LA Times Op-Ed: If residential builders pay prevailing wages it would help — not hurt — California’s housing crisis
Alex Lantsberg, a research analyst for the national nonprofit Smart Cities Prevail, recently penned an op-ed in the Los Angeles Times that makes the case that payment of prevailing wages for residential construction projects in California would actually help boost affordable housing across the state.
According to Lantsberg, U.S. Census Bureau data shows that the profits of the private residential construction industry have grown 50% faster than the cost of labor or materials since 1992. During the same period, the inflation-adjusted wages of California’s blue-collar construction workers have declined 25%. The median annual wage for all construction workers is just $35,000 statewide, and only $30,000 in Los Angeles County.
Medicaid reliance among construction workers is twice the national average for those in similar work categories. In California’s biggest cities, 42% of households supported by blue-collar construction work qualify for housing subsidies.
For immigrant and minority construction workers, the news gets worse. They make up most of the construction workforce and they are earning only 70 cents on the dollar — on average — of their white counterparts with the same skills.
A broader mandate for prevailing wage, says Lantsberg, would make a positive difference in these shameful statistics, and the consensus among researchers and economists is that it would have no significant effect on the cost of construction.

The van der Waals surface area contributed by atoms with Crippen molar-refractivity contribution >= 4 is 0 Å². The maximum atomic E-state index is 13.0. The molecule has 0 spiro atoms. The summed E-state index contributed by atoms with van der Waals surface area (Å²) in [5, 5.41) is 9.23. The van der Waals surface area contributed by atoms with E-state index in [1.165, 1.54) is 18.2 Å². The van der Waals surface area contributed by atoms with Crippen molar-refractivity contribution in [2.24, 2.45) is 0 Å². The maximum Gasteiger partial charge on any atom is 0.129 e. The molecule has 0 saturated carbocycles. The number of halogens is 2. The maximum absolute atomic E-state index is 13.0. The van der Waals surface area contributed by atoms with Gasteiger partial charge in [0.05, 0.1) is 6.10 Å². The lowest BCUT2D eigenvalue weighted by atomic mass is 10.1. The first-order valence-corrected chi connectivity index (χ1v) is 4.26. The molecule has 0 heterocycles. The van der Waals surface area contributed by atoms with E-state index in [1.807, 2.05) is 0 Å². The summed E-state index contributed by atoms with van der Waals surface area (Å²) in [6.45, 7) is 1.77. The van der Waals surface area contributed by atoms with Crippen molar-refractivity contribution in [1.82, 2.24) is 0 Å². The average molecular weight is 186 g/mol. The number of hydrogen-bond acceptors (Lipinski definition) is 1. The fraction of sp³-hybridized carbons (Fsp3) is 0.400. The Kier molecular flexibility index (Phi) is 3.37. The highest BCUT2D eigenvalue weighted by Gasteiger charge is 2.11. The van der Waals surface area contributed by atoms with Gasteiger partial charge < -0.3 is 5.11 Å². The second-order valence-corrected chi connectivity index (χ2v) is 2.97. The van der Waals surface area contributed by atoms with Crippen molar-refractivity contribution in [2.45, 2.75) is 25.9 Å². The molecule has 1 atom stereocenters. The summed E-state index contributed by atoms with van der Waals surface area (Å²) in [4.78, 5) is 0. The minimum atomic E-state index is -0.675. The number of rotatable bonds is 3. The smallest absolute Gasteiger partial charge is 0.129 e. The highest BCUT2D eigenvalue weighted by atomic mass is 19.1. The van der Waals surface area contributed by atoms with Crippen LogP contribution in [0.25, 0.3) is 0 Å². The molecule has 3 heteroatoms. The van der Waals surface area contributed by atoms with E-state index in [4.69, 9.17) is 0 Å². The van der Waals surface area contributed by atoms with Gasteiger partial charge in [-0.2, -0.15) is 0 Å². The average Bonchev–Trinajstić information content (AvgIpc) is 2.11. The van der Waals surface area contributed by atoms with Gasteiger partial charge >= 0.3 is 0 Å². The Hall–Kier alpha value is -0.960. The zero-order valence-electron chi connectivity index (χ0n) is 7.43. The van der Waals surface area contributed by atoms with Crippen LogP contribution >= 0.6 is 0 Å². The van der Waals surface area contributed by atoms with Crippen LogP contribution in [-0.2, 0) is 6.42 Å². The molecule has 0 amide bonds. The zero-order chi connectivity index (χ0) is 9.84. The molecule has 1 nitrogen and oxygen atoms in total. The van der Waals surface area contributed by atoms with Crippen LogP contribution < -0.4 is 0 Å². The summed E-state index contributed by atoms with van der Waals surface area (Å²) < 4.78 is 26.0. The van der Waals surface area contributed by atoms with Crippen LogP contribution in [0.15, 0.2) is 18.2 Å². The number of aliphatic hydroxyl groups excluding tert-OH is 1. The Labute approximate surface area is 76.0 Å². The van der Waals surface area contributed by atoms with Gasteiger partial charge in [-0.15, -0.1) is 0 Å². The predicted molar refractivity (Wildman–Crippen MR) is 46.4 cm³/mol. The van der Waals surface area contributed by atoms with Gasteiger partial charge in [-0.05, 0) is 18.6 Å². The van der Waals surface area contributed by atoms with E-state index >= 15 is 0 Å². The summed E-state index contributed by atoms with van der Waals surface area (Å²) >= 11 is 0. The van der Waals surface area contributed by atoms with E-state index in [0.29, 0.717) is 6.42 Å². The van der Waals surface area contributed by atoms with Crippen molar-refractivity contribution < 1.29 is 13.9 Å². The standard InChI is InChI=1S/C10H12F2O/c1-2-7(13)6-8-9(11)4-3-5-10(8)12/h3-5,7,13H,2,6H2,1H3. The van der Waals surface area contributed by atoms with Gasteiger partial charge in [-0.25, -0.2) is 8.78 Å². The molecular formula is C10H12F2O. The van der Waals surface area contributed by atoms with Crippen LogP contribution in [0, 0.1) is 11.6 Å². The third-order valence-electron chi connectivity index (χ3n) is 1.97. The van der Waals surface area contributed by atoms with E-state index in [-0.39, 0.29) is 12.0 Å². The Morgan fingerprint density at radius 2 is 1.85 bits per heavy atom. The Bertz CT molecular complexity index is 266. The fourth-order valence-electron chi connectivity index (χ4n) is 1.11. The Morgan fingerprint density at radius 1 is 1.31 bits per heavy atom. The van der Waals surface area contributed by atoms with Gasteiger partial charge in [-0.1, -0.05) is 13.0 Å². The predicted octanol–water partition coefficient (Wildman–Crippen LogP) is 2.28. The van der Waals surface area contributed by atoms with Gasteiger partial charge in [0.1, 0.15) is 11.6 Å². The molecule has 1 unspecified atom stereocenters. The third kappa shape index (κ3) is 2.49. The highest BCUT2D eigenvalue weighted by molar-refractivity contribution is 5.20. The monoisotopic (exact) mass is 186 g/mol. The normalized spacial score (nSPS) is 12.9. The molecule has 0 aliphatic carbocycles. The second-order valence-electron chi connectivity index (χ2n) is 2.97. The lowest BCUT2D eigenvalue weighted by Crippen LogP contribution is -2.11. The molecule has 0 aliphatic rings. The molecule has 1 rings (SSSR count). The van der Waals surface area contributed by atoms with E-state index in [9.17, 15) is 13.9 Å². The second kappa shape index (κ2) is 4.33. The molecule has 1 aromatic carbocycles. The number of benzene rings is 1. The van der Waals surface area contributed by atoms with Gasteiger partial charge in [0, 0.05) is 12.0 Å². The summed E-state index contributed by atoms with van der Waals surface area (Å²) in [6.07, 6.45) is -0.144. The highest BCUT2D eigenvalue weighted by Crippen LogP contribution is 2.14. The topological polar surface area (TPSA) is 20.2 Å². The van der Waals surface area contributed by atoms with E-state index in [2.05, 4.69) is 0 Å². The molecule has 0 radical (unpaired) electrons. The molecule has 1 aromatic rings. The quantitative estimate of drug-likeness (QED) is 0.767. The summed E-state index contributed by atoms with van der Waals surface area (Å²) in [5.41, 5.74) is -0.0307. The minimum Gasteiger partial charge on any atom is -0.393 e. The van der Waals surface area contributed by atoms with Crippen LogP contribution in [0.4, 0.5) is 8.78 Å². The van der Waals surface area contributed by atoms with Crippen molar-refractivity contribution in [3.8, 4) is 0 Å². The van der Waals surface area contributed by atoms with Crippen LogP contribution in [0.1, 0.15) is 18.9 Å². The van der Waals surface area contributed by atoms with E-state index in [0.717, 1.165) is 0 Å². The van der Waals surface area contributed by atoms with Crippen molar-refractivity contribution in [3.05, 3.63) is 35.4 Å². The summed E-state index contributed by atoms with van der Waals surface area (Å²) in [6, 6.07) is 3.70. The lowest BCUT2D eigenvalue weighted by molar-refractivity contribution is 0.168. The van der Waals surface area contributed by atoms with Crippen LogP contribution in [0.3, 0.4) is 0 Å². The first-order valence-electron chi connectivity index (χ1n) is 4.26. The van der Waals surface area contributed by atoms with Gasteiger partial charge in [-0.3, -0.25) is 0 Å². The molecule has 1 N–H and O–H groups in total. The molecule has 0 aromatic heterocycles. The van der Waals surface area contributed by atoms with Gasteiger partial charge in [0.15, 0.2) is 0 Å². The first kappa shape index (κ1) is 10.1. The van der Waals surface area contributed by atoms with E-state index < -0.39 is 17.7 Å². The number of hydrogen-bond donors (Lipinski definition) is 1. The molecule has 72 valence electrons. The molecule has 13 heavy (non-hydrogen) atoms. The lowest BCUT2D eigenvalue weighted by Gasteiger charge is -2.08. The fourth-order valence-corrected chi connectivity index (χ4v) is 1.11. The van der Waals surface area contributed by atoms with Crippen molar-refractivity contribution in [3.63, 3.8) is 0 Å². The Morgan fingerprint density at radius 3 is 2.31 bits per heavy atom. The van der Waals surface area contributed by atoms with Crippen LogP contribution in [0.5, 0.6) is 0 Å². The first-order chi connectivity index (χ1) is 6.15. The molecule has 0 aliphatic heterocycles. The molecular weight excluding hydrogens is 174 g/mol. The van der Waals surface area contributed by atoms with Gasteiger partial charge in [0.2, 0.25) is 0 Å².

Lantsberg also cites the recent comments of the Republican majority leader of the Indiana House of Representatives who acknowledged that his state “didn’t save a penny” in construction costs by eliminating prevailing wages on publicly funded projects. Similarly, when the city of Carlsbad, CA did away with its prevailing wage rules, Lantsberg says it found that savings were “hard to ascertain.”
In situations where prevailing wages have been introduced — specifically, on school construction projects in Michigan, Kentucky and in British Columbia — before and after comparisons revealed no statistically significant effect on total project costs.
The reason is simple. The government’s Economic Census shows that wages and benefits represent just 15% to 23% of total construction project costs. In other words, builders have room in their budgets to increase wages and benefits, to adopt the prevailing wage. When they do, they attract higher skilled workers, which in turn triggers improvements in productivity and efficiency on the job site, which offsets any increase in spending on wages and benefits.
In fact, Lantsberg suggests a likely reason why California’s housing supply hasn’t been keeping pace with demand is because the industry’s productivity is in decline. It takes 13% more workers today to match California’s construction output of 20 years ago, according to state Department of Commerce data.
It comes down to fundamentals. To boost housing supply enough to stabilize or reduce prices, we need to work smarter. To work smarter, we need to invest in skilled workers. To recruit and retain sufficient quantities of these workers, there has to be an investment in training and paychecks workers can live on and even use to rent or buy the housing they build.